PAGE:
Moriarty responded that if jurors had been shown other mitigating circumstances it could have changed the balance of their decision dramatically.

    Larry Blackmon, Lonnie Blackmonís brother, told The Salt Lake Tribune last year that he doesnít believe in the death penalty.

    "I donít think itís effective," Larry Blackmon, 55, said in an interview from his Arkansas home."I donít think it works. If it worked, we still wouldnít have people doing murders and rapes."

    Larry Blackmon said his 72-year-old father wants the execution to proceed, however, and to be in the audience when Kell is executed. The state of Utah paid $175,000 to Blackmonís family to settle a lawsuit filed after the manís death that alleged corrections could have prevented the killing.

    Brunker said if the high court should rule in Kellís favor, it could open the door for the other eight inmates on Utahís death-row to stall out their cases by filing similar post-conviction relief appeals.

    The Supreme Court took the arguments under advisement and will issue a ruling at a later date. An appeal for Kell in federal court has been stayed until the high court rules on his state case.

    http://www.sltrib.com/sltrib/news/51...tml.csp?page=2

  7. #7
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    Kell is much smarter than your usual death row inmate and is using it to his advantage. Another case of the court system gone wacko...the crime was caught on tape. You have an inmate who is an admitted racist who killed a man because he was black. He has one previous murder conviction.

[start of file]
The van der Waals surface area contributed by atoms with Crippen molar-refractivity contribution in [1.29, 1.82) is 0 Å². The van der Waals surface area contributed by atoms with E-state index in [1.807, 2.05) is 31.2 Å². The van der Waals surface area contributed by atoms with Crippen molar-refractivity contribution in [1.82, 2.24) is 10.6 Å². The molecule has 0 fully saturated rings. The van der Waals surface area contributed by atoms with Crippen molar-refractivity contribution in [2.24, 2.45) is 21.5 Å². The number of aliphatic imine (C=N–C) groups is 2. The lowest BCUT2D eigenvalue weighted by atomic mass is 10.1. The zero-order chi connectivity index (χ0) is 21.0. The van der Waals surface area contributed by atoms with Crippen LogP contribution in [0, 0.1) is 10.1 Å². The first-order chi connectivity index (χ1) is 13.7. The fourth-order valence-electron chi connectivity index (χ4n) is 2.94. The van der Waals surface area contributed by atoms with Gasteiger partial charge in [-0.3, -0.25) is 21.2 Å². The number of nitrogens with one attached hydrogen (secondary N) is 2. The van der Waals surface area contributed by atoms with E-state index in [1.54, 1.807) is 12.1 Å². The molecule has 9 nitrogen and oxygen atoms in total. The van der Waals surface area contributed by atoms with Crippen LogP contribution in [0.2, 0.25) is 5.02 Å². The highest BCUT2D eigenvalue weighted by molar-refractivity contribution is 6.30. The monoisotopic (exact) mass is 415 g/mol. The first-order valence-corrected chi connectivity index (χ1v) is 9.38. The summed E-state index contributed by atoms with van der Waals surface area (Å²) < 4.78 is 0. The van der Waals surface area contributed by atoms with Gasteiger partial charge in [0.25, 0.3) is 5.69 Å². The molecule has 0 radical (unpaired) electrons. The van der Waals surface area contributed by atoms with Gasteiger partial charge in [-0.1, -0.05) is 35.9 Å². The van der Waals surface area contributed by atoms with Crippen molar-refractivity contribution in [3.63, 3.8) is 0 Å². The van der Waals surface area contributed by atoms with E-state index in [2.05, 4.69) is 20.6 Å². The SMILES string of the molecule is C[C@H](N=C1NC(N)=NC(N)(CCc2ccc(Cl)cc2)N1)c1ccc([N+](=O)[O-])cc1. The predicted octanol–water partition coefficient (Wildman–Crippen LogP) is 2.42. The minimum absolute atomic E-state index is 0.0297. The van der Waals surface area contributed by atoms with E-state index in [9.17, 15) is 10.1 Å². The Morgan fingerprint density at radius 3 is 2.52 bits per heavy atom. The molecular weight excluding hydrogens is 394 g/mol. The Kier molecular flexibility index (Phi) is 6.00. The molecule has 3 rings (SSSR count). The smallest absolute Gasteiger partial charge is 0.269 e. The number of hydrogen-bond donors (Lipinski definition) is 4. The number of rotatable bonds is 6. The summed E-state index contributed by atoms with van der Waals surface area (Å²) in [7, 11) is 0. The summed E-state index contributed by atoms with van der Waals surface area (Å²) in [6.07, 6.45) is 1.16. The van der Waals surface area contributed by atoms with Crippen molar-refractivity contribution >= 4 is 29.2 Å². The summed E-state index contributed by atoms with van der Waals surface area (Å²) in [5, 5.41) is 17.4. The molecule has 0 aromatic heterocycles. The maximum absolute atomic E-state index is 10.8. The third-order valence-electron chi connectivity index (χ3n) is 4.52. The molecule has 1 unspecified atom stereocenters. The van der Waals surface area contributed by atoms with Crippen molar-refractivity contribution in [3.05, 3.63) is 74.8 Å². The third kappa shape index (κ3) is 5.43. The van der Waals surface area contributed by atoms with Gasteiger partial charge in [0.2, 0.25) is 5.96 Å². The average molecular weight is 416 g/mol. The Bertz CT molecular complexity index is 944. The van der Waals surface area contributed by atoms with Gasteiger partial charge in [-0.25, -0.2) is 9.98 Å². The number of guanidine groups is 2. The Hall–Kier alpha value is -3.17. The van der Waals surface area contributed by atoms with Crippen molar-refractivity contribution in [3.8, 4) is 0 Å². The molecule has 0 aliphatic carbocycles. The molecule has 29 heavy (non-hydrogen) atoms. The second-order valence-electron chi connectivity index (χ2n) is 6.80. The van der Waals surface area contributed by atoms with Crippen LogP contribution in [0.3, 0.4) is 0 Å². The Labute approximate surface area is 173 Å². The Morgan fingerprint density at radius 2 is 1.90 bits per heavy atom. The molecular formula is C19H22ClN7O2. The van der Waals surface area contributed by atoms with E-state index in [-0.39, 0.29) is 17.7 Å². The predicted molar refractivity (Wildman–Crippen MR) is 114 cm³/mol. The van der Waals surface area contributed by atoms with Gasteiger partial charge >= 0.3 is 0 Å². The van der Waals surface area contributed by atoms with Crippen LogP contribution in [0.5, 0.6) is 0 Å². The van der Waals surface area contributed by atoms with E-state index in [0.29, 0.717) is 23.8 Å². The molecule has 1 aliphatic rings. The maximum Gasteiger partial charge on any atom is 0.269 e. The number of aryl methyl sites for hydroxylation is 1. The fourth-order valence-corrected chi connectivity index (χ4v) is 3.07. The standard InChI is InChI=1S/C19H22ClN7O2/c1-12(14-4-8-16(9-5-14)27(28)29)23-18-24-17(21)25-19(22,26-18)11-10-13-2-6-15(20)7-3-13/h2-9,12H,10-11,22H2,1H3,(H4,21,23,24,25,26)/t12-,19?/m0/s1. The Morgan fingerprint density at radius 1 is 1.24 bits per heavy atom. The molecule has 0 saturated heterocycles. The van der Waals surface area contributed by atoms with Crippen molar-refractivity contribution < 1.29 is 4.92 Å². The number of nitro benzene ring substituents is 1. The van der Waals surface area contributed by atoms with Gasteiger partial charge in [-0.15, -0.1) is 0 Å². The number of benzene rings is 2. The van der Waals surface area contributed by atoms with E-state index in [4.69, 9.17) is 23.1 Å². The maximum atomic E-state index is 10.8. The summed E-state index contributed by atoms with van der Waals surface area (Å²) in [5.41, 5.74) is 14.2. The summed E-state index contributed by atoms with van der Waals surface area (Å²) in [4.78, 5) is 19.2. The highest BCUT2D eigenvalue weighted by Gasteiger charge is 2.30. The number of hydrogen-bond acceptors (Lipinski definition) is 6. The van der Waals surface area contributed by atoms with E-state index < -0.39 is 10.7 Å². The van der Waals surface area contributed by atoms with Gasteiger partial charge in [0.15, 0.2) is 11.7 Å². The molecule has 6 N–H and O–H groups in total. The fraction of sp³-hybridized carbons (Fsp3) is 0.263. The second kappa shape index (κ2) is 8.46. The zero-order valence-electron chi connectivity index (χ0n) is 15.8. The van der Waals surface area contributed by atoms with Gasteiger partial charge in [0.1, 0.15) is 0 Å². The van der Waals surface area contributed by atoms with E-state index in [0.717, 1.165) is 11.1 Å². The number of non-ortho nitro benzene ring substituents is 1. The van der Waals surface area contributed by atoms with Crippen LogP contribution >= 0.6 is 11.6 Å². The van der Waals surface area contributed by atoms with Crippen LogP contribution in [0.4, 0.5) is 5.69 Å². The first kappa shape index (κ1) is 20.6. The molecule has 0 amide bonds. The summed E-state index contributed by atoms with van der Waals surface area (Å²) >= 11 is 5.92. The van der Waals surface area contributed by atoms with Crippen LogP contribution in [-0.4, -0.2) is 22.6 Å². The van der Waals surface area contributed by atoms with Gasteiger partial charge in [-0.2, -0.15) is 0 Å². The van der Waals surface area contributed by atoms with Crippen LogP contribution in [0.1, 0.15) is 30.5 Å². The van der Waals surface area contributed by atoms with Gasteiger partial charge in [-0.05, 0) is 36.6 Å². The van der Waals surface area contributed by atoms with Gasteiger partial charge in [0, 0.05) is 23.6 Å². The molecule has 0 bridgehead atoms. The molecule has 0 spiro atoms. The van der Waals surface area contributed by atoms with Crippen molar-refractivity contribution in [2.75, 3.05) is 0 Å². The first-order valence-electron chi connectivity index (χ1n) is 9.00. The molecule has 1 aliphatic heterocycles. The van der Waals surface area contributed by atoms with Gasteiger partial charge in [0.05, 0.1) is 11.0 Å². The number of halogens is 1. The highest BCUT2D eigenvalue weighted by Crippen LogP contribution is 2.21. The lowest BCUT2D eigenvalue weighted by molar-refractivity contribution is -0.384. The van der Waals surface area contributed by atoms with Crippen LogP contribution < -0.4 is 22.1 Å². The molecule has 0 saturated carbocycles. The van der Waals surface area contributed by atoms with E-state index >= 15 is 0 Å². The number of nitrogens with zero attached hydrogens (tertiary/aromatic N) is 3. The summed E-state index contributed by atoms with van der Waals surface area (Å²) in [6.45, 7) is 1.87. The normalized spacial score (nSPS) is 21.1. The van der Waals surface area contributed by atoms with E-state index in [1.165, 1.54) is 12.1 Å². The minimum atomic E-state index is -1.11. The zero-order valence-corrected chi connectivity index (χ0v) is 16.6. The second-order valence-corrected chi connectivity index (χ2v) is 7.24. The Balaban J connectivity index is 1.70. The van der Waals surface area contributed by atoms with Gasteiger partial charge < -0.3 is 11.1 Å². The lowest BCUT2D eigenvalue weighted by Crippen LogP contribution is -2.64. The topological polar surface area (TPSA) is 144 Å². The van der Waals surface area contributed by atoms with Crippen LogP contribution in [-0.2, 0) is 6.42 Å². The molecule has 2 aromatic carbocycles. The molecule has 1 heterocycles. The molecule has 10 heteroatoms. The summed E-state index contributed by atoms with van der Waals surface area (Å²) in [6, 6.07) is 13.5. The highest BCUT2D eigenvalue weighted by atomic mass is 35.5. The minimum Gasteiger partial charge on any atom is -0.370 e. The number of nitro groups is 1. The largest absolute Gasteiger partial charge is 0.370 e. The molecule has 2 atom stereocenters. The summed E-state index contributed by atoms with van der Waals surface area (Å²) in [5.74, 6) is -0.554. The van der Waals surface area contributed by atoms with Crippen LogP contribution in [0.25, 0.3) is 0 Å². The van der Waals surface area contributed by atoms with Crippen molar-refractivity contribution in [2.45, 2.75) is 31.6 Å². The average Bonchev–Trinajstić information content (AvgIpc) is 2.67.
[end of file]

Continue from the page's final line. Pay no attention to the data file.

He had an X date in 2003...yet here we are 8 years later debating whether or not he had a fair trial? Ludicrous.

  8. #8
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    This was a murder that can not be mitigated. Ineffective counsel..no way. The video speaks for itself!



  9. #9
    I just watched a whole documentary on Troy Kell and I can honestly say this man is extremely intelligent. Even for a High School dropout, hearing him talking and the manner in which he articulates things, he is a very, very smart man. After seeing this documentary, I've come to hold respect for Kell

  10. #10
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    TROY MICHAEL KELL v THE STATE OF UTAH

    The Utah Supreme Court has denied a death row inmateís appeal in an opinion that could affect the cases of the eight other inmates set for execution.

    Troy Michael Kell, convicted of stabbing a fellow inmate 67 times with a shank in 1994, argued his prior attorneys "wasted his post-conviction opportunity" to change his death sentence, according to the opinion.

    Assistant Utah Attorney General Thomas Brunker said the 42-year-old Kellís opportunity to go back to that part of the case, which had already been decided and unsuccessfully appealed, was over. He called the filing an attempt to create a loophole in laws designed to limit litigation.

    "They were trying to bootstrap it onto an older action in a way that could avoid those limitations," he said. The opinion " is very good for us."

    Kell attorney David Christensen said they were "disappointed" in the ruling but hadnít yet decided whether they would appeal it in state court or go forward with the federal appeal.

    After killing the inmate, Kell, then 26, yelled "white power" as he wiped the African-American victimís blood from his hands.

    He still has a habeas corpus petition pending in federal court and his case will likely take years to decide, Brunker said.

    Kell was serving two life sentences for the 1986 murder of a Canadian tourist in Las Vegas. He has said he wants to die by firing squad.

    http://www.sltrib.com/sltrib/news/54...nmate.html.csp
    A uninformed opponent is a dangerous opponent.